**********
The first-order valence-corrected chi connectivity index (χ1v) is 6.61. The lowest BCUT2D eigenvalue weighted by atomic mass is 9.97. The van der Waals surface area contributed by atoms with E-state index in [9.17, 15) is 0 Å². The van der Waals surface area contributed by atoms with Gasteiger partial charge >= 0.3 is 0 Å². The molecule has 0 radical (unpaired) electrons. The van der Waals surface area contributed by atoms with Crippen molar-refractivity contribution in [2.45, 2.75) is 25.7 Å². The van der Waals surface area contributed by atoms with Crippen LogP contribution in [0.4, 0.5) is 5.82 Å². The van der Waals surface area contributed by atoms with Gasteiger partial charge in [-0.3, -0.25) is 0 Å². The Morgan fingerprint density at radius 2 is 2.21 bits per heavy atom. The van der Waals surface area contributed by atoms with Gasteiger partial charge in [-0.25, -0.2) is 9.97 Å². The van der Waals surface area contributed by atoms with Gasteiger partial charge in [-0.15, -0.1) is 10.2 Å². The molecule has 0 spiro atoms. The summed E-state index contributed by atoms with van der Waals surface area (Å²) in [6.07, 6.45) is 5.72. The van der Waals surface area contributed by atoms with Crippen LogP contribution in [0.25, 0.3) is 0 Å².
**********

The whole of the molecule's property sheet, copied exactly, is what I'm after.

The first-order valence-corrected chi connectivity index (χ1v) is 6.61. The lowest BCUT2D eigenvalue weighted by atomic mass is 9.97. The van der Waals surface area contributed by atoms with E-state index in [9.17, 15) is 0 Å². The van der Waals surface area contributed by atoms with Gasteiger partial charge >= 0.3 is 0 Å². The molecule has 0 radical (unpaired) electrons. The van der Waals surface area contributed by atoms with Crippen molar-refractivity contribution in [2.45, 2.75) is 25.7 Å². The van der Waals surface area contributed by atoms with Crippen LogP contribution in [0.4, 0.5) is 5.82 Å². The van der Waals surface area contributed by atoms with Gasteiger partial charge in [-0.3, -0.25) is 0 Å². The Morgan fingerprint density at radius 2 is 2.21 bits per heavy atom. The van der Waals surface area contributed by atoms with Gasteiger partial charge in [-0.25, -0.2) is 9.97 Å². The van der Waals surface area contributed by atoms with Gasteiger partial charge in [-0.15, -0.1) is 10.2 Å². The molecule has 0 spiro atoms. The summed E-state index contributed by atoms with van der Waals surface area (Å²) in [6.07, 6.45) is 5.72. The van der Waals surface area contributed by atoms with Crippen LogP contribution in [0.25, 0.3) is 0 Å².